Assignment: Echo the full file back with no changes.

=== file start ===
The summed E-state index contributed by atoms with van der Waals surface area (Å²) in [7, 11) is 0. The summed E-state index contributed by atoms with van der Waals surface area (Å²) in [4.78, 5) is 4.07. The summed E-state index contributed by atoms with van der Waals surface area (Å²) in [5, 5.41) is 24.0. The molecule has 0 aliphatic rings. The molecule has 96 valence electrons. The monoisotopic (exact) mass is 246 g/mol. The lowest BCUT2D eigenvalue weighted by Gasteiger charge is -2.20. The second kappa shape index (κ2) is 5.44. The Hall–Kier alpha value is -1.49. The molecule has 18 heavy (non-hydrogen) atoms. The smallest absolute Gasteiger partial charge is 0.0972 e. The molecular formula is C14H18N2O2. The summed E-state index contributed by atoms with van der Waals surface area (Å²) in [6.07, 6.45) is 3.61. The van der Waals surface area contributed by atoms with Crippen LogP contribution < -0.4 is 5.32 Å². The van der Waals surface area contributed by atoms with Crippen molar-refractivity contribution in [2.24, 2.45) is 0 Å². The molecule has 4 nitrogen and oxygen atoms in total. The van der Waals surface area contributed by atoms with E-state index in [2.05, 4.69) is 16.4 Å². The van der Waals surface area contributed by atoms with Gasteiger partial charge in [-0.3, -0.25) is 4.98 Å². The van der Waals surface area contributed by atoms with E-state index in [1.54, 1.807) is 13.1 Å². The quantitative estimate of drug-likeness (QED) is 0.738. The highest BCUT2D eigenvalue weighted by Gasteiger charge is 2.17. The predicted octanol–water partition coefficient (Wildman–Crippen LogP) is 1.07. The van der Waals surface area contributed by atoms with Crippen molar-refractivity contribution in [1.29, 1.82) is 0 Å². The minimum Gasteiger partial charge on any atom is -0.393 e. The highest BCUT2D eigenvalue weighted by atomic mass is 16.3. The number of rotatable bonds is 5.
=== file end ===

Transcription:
The summed E-state index contributed by atoms with van der Waals surface area (Å²) in [7, 11) is 0. The summed E-state index contributed by atoms with van der Waals surface area (Å²) in [4.78, 5) is 4.07. The summed E-state index contributed by atoms with van der Waals surface area (Å²) in [5, 5.41) is 24.0. The molecule has 0 aliphatic rings. The molecule has 96 valence electrons. The monoisotopic (exact) mass is 246 g/mol. The lowest BCUT2D eigenvalue weighted by Gasteiger charge is -2.20. The second kappa shape index (κ2) is 5.44. The Hall–Kier alpha value is -1.49. The molecule has 18 heavy (non-hydrogen) atoms. The smallest absolute Gasteiger partial charge is 0.0972 e. The molecular formula is C14H18N2O2. The summed E-state index contributed by atoms with van der Waals surface area (Å²) in [6.07, 6.45) is 3.61. The van der Waals surface area contributed by atoms with Crippen LogP contribution < -0.4 is 5.32 Å². The van der Waals surface area contributed by atoms with Crippen molar-refractivity contribution in [2.24, 2.45) is 0 Å². The molecule has 4 nitrogen and oxygen atoms in total. The van der Waals surface area contributed by atoms with E-state index in [2.05, 4.69) is 16.4 Å². The van der Waals surface area contributed by atoms with Gasteiger partial charge in [-0.3, -0.25) is 4.98 Å². The van der Waals surface area contributed by atoms with E-state index in [1.54, 1.807) is 13.1 Å². The quantitative estimate of drug-likeness (QED) is 0.738. The highest BCUT2D eigenvalue weighted by Gasteiger charge is 2.17. The predicted octanol–water partition coefficient (Wildman–Crippen LogP) is 1.07. The van der Waals surface area contributed by atoms with Crippen molar-refractivity contribution in [1.29, 1.82) is 0 Å². The minimum Gasteiger partial charge on any atom is -0.393 e. The highest BCUT2D eigenvalue weighted by atomic mass is 16.3. The number of rotatable bonds is 5.